Single parent with his child
The study showed that losing a parent before the age of 21 was associated with fewer years of schooling, lower annual earnings and more periods of unemployment. Pixabay

The death of a parent can, understandably, be extremely traumatic – even more so if the event occurs at a young age. According to a study published in the National Library of Medicine, in the UK, over five per cent of children lose a parent before the age of 16.

Various studies have revealed many negative outcomes of losing a parent ranging from higher risks of substance abuse, depression, criminal behaviour, lower employment rates and underachieving at school.

However, a new study published in the Journal of Epidemiology & Community Health delved a little bit deeper into these patterns.

The results from the study found that those who experience the premature death of a parent before the age of 21 have an increased risk of poor mental health and lower earnings in adulthood. Researchers found that this was prevalent in both sexes, particularly for boys.

By gathering nationwide data of over 950,000 people from Finland, the researchers were able to examine the impact that premature parental deaths had on mental health, and labour market outcomes of those between the ages of 26 and 30.

This collected data included parental death certificates, medical and educational records, periods of sick leave and tax returns for children.

When analysing the data, the researchers found that a little over 145,000 people had lost a parent before the age of 31 – less than five per cent had experienced the death of their mother, whilst 12 per cent had lost their father.

The likelihood of parental death rose quite sharply with age. For instance, the chances of losing a parent before the child turned six were just under one per cent, whilst for those aged between 26 and 30, this rose to five per cent.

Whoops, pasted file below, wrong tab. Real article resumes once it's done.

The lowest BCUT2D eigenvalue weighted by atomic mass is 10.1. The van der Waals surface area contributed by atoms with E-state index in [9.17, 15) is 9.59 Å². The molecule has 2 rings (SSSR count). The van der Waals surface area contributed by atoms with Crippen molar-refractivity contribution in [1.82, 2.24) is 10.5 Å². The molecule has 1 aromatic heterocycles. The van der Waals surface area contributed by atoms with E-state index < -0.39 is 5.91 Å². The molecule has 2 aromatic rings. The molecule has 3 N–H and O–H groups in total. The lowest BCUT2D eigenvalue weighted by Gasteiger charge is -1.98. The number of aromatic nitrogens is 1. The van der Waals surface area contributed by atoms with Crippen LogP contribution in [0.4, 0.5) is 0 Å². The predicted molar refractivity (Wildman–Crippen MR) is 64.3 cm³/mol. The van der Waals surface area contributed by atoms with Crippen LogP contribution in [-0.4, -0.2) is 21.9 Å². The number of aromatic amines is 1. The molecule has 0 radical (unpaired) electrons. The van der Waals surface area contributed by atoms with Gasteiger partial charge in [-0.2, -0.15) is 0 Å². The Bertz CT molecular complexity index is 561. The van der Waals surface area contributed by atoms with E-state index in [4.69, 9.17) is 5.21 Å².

Researchers found that fathers were nearly three times more likely than mothers to die before their children turned 21.

Over 65,000 people lost a parent before they had turned 21, which was associated with greater odds of hospital admission for poor mental health, and it was for those who experienced parental loss after the age of 30.

According to the data, men seemed to be more vulnerable than women, as men proved to be 70 per cent more likely to be admitted into hospital (particularly for substance abuse disorders and self-harm), whilst the equivalent for women was 52 per cent.

Amidst the findings, the researchers also found that losing a parent before the age of 21 potentially leads to lower annual earnings, unemployment and fewer years of schooling.

In fact, the largest reduction in years of schooling, which was four per cent, the equivalent of more than half of the academic years, was among girls who had lost their mothers prematurely.

Although the researchers acknowledge that this is merely an observational study and didn't capture mild mental health issues or genetic factors of childhood, the team did acknowledge that the key strengths of the study lie in the use of nationwide data and primary care psychiatric health records.

The team concluded their findings by writing:

"Early parental death is strongly associated with a higher risk of children's poor mental health in adulthood for both males and females, but the estimated odds ratios are usually quantitatively larger for males."